The McInerney Laboratory at Karolinska Institutet, Stockholm, Sweden
Analysis of SG components using biotin-isoxazole fractionation
Text and figures adapted from (Panas et al., 2015a)
Although the biochemical isolation of SGs has proven difficult, a technique was developed which allows the cell-free formation of SG-associated proteins and RNA precipitates. Isoxazole is a small molecule known to induce the differentiation of stem cells (Sadek et al., 2008), and a biotinylated version (B-isox) was recently shown to precipitate a subset of RNA-binding proteins and RNAs in a temperature-dependent manner from cell lysates (Han et al., 2012; Kato et al., 2012). These precipitated proteins were highly enriched in SG-associated proteins and protein components of other types of RNA granules (Kato et al., 2012). Most B-isox precipitating proteins contain low-complexity (LC), unstructured regions of unknown function, and these LC regions are necessary and sufficient for their precipitation by B-isox. These studies led the McKnight laboratory (Kato et al., 2012) to propose that RNA granule assembly is mediated by a concentration and temperature dependent liquid/liquid phase transition. Although the mechanism of B-isox precipitation is not well understood, using B-isox precipitation to selectively precipitate SG-competent proteins can serve as a surrogate method for crude purification of SG components, essentially mimicking stress in vitro. The assay involves the simple addition of the B-isox to cell lysates, incubation with agitation at 4°C, followed by centrifugation to separate the precipitate and supernatant fractions and analysis by SDS-PAGE.
B-isox: 6-(5-(Thiophen-2-yl) isoxazole-3-carboxamido)hexyl 5-((3aS,4S,6aR)-2-oxohexahydro-1H-thieno[3,4-d]imidazol-4-yl)pentanoate, (Sigma catalog number T51161-1MG). Vial contains 1 mg; dilute contents in 192 μL DMSO to obtain a 10 mM (100X) stock solution. Store at -20°C.
We used this technique to determine the B-isox solubility of G3BP1 and its binding partners in cells expressing EGFP-fusion proteins carrying the G3BP-binding motifs from SFV nsP3, described in (Panas et al., 2012). U2OS cell lines stably expressing low and high levels of EGFP-31-wt (clones 1 and 8, respectively) or a non-G3BP-binding version (EGFP-31-F3A) were lysed and subjected to B-isox precipitation in the presence or absence of RNase and analyzed using SDS-PAGE. Gels containing lysates, supernatants and B-isox precipitates were silver stained to confirm equal protein loading and to demonstrate that precipitation only occurred in the presence of B-isox (Fig A, B). Replicate samples were resolved on SDS-PAGE and transferred to nitrocellulose for immunoblotting (Fig 3C). The general profile of proteins precipitating with B-isox was similar to expected (Kato et al., 2012), and did not change appreciably with expression of either EGFP-31-wt or –F3A. RNase pretreatment of the lysates removed the high molecular mass bands (identified as RNA by their failure to stain with protein stains, data not shown), and resulted in the precipitation of a number of smaller bands identified as ribosomal proteins (data not shown). When pelleted material was analyzed by immunoblotting for SG proteins, we observed that CAPRIN-1, eIF3b and TIAR all precipitated equally well from cells expressing low or high levels of EGFP-31-wt or EGFP-31-F3A (Fig C). However, G3BP-1 and -2 precipitation was inhibited in cells expressing high levels of EGFP-31-wt (clone 8), indicating that the EGFP-31-wt/G3BP interaction alters it such that it is no longer “SG competent” by this criterion. This result is in agreement with our previous work showing that overexpression of EGFP-31-wt but not EGFP-31-F3A blocks the formation of SA-induced SGs (Panas et al., 2015b).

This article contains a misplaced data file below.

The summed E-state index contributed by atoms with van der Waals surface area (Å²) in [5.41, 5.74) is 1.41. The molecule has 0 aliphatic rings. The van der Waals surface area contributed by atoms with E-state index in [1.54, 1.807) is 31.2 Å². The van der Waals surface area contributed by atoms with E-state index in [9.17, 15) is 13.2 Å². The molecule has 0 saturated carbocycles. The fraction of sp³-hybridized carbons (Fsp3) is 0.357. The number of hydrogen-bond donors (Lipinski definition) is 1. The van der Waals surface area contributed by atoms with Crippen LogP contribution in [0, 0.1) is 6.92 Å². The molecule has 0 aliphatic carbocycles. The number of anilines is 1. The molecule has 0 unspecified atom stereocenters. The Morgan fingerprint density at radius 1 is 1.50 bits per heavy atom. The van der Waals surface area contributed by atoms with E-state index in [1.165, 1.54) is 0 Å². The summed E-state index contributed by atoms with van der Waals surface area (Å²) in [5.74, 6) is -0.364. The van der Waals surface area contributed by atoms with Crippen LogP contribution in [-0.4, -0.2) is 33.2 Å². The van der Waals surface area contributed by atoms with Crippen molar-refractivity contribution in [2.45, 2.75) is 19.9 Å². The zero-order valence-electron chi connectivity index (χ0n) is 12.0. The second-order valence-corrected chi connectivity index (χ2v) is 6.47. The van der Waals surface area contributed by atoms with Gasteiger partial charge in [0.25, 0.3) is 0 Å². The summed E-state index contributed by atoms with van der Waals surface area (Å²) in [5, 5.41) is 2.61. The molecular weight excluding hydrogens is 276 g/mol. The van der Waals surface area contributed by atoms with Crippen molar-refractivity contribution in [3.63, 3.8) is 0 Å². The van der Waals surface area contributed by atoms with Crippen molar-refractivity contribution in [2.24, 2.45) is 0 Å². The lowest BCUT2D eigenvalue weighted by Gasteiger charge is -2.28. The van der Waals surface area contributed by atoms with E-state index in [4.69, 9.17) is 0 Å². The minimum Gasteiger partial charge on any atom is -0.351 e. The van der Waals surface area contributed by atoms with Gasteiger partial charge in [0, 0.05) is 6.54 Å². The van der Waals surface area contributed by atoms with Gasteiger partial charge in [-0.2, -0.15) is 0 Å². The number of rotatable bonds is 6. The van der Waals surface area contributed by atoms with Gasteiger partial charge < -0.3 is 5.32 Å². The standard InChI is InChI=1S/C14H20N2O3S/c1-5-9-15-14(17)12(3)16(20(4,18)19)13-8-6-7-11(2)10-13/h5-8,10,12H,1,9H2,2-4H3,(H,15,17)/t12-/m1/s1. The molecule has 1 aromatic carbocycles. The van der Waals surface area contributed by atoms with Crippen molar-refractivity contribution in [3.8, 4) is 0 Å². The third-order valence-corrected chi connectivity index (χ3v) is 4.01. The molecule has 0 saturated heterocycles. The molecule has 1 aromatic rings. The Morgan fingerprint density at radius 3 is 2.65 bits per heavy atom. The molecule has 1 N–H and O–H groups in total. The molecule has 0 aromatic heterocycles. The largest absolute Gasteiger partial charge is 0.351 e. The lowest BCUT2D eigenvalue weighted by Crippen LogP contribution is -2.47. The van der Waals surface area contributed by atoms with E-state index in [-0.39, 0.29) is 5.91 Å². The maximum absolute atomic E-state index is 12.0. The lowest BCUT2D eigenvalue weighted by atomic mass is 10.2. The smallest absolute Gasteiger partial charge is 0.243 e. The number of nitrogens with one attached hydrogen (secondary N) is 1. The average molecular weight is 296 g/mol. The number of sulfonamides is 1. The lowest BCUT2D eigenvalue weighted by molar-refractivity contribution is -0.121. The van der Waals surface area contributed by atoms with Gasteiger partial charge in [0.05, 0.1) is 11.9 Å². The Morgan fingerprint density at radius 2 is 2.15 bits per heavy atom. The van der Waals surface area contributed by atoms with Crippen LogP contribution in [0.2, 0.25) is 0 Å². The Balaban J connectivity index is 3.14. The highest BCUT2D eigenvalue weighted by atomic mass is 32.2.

Han, T.W., M. Kato, S. Xie, L.C. Wu, H. Mirzaei, J. Pei, M. Chen, Y. Xie, J. Allen, G. Xiao, and S.L. McKnight. 2012. Cell-free formation of RNA granules: bound RNAs identify features and components of cellular assemblies. Cell. 149:768-779.
Kato, M., T.W. Han, S. Xie, K. Shi, X. Du, L.C. Wu, H. Mirzaei, E.J. Goldsmith, J. Longgood, J. Pei, N.V. Grishin, D.E. Frantz, J.W. Schneider, S. Chen, L. Li, M.R. Sawaya, D. Eisenberg, R. Tycko, and S.L. McKnight. 2012. Cell-free formation of RNA granules: low complexity sequence domains form dynamic fibers within hydrogels. Cell. 149:753-767.
Panas, M.D., N. Kedersha, and G.M. McInerney. 2015a. Methods for the characterization of stress granules in virus infected cells. Methods. 90:57-64.
Panas, M.D., T. Schulte, B. Thaa, T. Sandalova, N. Kedersha, A. Achour, and G.M. McInerney. 2015b. Viral and Cellular Proteins Containing FGDF Motifs Bind G3BP to Block Stress Granule Formation. PLoS Pathog. 11:e1004659.
Panas, M.D., M. Varjak, A. Lulla, K.E. Eng, A. Merits, G.B. Karlsson Hedestam, and G.M. McInerney. 2012. Sequestration of G3BP coupled with efficient translation inhibits stress granules in Semliki Forest virus infection. Mol Biol Cell. 23:4701-4712.
Sadek, H., B. Hannack, E. Choe, J. Wang, S. Latif, M.G. Garry, D.J. Garry, J. Longgood, D.E. Frantz, E.N. Olson, J. Hsieh, and J.W. Schneider. 2008. Cardiogenic small molecules that enhance myocardial repair by stem cells. Proc Natl Acad Sci U S A. 105:6063-6068.